- 17 May 1317: 50 marks paid to Rose de Bureford - half of what was owed to her - for making an embroidered cope as a present from the queen to the new pope, John XXII.  (Note that Edward, not Isabella, paid for it.)

- 18 May 1317: 4 pounds paid to Hugh de Bungeye for making a bed for Edward.

- 21 May 1317: Edward paid 20 marks for his sister, the nun Mary, and niece Elizabeth de Burgh to go on pilgrimage to Canterbury.  Elizabeth had just married Roger Damory, and apparently wasn't in any great rush to settle down into married life with him.  (Talking of Roger Damory, Hannah Kilpatrick has an excellent new post about the judgement on him in 1322.)

- 5 December 1321: 3 shillings and 4 pence paid to William, bookbinder of London, for "binding and newly repairing the book of Domesday, in which is contained the counties of Essex, Norfolk and Suffolk."  This means Little Domesday, which still exists in the National Archives in Kew.  Nice to see Edward doing his best to preserve an ancient and incredibly valuable document!


Susan Higginbotham said...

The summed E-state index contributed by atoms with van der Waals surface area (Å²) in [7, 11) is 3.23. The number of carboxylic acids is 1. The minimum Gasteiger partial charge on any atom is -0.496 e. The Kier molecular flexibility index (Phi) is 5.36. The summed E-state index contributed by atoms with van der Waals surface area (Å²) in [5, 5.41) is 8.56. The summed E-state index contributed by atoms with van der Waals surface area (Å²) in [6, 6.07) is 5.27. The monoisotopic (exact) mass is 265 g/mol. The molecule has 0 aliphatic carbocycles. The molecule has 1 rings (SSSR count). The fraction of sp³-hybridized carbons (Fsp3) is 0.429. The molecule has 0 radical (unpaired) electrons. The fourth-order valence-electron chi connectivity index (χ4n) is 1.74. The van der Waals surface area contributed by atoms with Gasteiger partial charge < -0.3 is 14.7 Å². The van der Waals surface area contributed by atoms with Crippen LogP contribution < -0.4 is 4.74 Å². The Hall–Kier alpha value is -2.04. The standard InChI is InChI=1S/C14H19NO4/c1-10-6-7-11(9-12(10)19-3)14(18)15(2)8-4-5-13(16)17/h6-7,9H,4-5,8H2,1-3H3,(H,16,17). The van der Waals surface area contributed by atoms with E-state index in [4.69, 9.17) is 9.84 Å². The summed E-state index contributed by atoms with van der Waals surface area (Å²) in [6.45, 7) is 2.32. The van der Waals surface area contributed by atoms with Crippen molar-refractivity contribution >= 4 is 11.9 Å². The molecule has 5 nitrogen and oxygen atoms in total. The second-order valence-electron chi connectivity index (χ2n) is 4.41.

Wonderful stuff! I love these accounts.

Anerje said...

All really intersting! How sweet of Edward to give Piers money to lend to him:>

Re his half-sister - it seems odd to think of Edward having a 5 year old sister. She must have only been around a year old when Edward Ist died. Very sad, as you say.

Carla said...

Catching a whale! Those fishermen certainly earned their 20 shillings :-)

Kathryn Warner said...

Susan, they're great, aren't they?

Anerje, it's so weird, isn't it? Little Eleanor was 14 months old when Edward I died. She was more than 40 years younger than her father's oldest child!

Carla, I think so too! :-)

Captain Cook said...

I have just discovered your. It is wonderful!.

Thank you for your work.

Kathryn Warner said...

Thanks so much, Captain Cook! I'm so glad you like the blog.

Gabriele Campbell said...

Ed liked to spend money, it seems. Though he also likes to reward people, and that's a rather nice trait even though his exchequer (or whoever was responsible for holding the money together) may have disagreed with some of these.

Kathryn Warner said...

Agreed, Gabriele! :-)